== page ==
Paris: Les Abbesses
At some point, most visitors to Paris pass through Montmartre, the terribly quaint village set on a hill in the city’s northern 18th Arrondissement. They head to the Sacré Coeur Basilica, erected between 1875 and 1914 atop Roman ruins, and the neighboring Place du Tertre, even though bohemian Paris was long ago chased out of that area by paint-by-numbers artists and other tourist schmaltz. But just a few hundred feet downhill, in the Abbesses quarter, a more authentic kind of charm is still alive. Sure, its winding cobblestoned streets have been slicked up by trendy boutiques over the past 10 years (when gentrification really kicked in), but the tinny little merry-go-round in the Place des Abbesses remains the neighborhood’s nucleus, and the surrounding lanes are lined with vegetable stands and open-air cafés. The spirit of the area that once housed Toulouse-Lautrec, Picasso, and Raoul Dufy hasn’t completely died. Prim old ladies, jocular bistro owners, a stray drag queen or two—everyone knows everyone in Abbesses, and unlike in Paris’s chillier, more bourgeois neighborhoods, here they say “hello.”—Alexandra Marshall
Though technically in St.-Georges, the affordable Hotel Amour is a cornerstone for area cool kids. On the other side of Sacré Coeur is the Hôtel Particulier Montmartre, a luxe new hotel with five suites decorated by artists and designers.
Around the corner from the touristy cafés on the Rue des Abbesses is the excellent Café Burq, with a nontraditional menu and bargain wine list. La Mascotte dishes up some of Paris’s best fruits de mer and sole meunière. The seemingly humble boulangerie Arnaud Delmontel won the 2007 prize for Paris’s best baguette.
Visiting American fashion editors can’t get enough of Spree, a clothing boutique crossed with a Midcentury Modern furniture gallery. The flowers outside the gardening and sweet shop Ets Lion are welcoming enough. Inside, salted caramels and boxes of calissons (chewy Provençal almond confections) beckon as well.
The collection of contemporary Outsider art at the fin-de-siècle Halle Saint Pierre is a respite from the stuffiness of Paris’s major museums. Don’t pass up a visit to the legendary drag cabaret and supper club Chez Michou, owned by the inimitable Monsieur Michou, who is the closest thing the neighborhood has to a nonviolent Don Corleone.
Despite being right in the heart of London, the thriving neighborhood of Marylebone (pronounced mary-le-bone) maintains a fairly low profile. Tourists to London rarely venture south of Madame Tussauds on Marylebone Road, and the shoppers on Oxford Street almost never stray north to Marylebone High Street. Those who do discover a world of independent cafés, homegrown designer shops and markets, epicurean emporiums, and lovingly restored Victorian pubs. Though the stream (or bourne) that once ran along St. Marylebone Church and gave Marylebone its name has long since been built over with slender Georgian town houses and cozy squares, you need only turn to the tranquil Paddington Gardens at the neighborhood’s center for a glimpse of the area’s rural past. The overall effect—of a sort of village unto itself—is a gentle reminder that small-town living can happen even in the largest of cities.—Alison Tyler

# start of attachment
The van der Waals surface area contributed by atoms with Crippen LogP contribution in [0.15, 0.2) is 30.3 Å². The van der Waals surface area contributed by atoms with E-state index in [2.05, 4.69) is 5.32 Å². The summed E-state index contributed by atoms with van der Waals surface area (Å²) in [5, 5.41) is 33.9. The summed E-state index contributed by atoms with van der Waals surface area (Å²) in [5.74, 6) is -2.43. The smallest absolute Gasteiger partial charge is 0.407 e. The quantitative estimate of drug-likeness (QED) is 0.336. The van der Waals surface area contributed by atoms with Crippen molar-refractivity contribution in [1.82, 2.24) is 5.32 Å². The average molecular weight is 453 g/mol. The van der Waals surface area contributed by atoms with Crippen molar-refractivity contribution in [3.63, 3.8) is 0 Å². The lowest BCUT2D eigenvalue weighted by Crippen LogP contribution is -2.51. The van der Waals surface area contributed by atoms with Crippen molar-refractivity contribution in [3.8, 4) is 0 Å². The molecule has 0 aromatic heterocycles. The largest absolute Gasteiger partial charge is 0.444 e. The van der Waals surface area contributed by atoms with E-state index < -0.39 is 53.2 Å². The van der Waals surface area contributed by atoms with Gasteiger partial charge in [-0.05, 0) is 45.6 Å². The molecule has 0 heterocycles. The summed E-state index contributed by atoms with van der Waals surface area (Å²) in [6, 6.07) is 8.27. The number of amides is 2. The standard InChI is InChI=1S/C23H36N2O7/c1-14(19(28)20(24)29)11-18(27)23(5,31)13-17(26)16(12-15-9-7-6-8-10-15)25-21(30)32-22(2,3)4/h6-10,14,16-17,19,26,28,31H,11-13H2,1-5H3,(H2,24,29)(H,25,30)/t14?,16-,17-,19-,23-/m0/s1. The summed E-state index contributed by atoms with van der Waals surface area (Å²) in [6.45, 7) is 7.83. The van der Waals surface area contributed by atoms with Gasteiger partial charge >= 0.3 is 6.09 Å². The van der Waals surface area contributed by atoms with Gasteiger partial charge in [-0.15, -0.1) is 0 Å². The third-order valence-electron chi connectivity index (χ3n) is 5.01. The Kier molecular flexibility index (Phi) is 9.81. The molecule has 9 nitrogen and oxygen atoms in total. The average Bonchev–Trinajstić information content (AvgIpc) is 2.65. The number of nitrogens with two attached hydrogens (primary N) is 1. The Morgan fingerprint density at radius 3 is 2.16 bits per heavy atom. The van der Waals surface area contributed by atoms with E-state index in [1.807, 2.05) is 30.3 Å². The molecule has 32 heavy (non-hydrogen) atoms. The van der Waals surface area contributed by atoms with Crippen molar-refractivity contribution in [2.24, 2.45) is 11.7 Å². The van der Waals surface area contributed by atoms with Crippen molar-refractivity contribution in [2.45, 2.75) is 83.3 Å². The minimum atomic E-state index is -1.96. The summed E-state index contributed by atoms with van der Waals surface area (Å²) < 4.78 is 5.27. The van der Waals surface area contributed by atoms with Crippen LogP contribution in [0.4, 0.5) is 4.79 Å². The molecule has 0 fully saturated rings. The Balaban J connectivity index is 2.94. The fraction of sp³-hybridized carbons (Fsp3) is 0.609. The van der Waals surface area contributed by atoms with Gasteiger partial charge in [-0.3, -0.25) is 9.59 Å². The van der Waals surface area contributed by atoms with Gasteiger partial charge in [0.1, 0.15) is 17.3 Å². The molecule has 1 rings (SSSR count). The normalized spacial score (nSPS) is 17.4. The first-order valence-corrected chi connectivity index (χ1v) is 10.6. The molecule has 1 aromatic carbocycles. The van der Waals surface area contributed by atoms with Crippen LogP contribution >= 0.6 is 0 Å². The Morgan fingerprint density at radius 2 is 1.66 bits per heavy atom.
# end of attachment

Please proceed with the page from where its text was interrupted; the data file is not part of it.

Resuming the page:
The 142-room Mandeville Hotel brings a hip design aesthetic (mirrored tables; padded-leather headboards) to the area. Each of the 16 rooms at the Montagu Place Hotel retains Georgian features, including freestanding bathtubs.
For updated British dishes such as saddle of Cornish lamb with tarragon jus, stop by L’Autre Pied. Both the Prince Regent and the restored Inn 1888 are traditional pubs, though at 1888 the pints arrive accompanied by Thai food.
Marylebone High Street is full of up-and-coming British design, from the vintage-style bags at Cath Kidston to the hand-painted Yorkshire pottery at Emma Bridgewater. Daunt Books is possibly the most beautiful bookstore in London, with original Edwardian, oak-paneled galleries.
The new Cabbages and Frocks market is an eccentric cocktail of locally designed clothing, vintage accessories, and goodies like freshly baked cupcakes.
Colonized for centuries by non-Muslim minorities and foreign traders, the district of Beyoğlu (pronounced be-yoh-LU and formerly known as Pera), across the Golden Horn Strait from the historic center, has always been the cosmopolitan heart of Istanbul. At the turn of the 20th century, locals dressed to the nines would promenade alongside the grand embassy buildings and Parisian-style arcades of Istiklal Caddesi, its main avenue. After a period of neglect in the 1980’s, Beyoğlu is now reclaiming its status as Istanbul’s favorite playground, thanks to an influx of young Turks and international entrepreneurs. And while Starbuckization is taking its toll on Beyoğlu’s famed pedestrian artery Istiklal, East and West and past and present still clash vividly on the backstreets: grungy boutiques, hipster clubs, and sleek lounges with glamorous Bosporus vistas sit cheek by jowl with tatty kebab dives and gritty meyhane (traditional drinking houses).—Anya Von Bremzen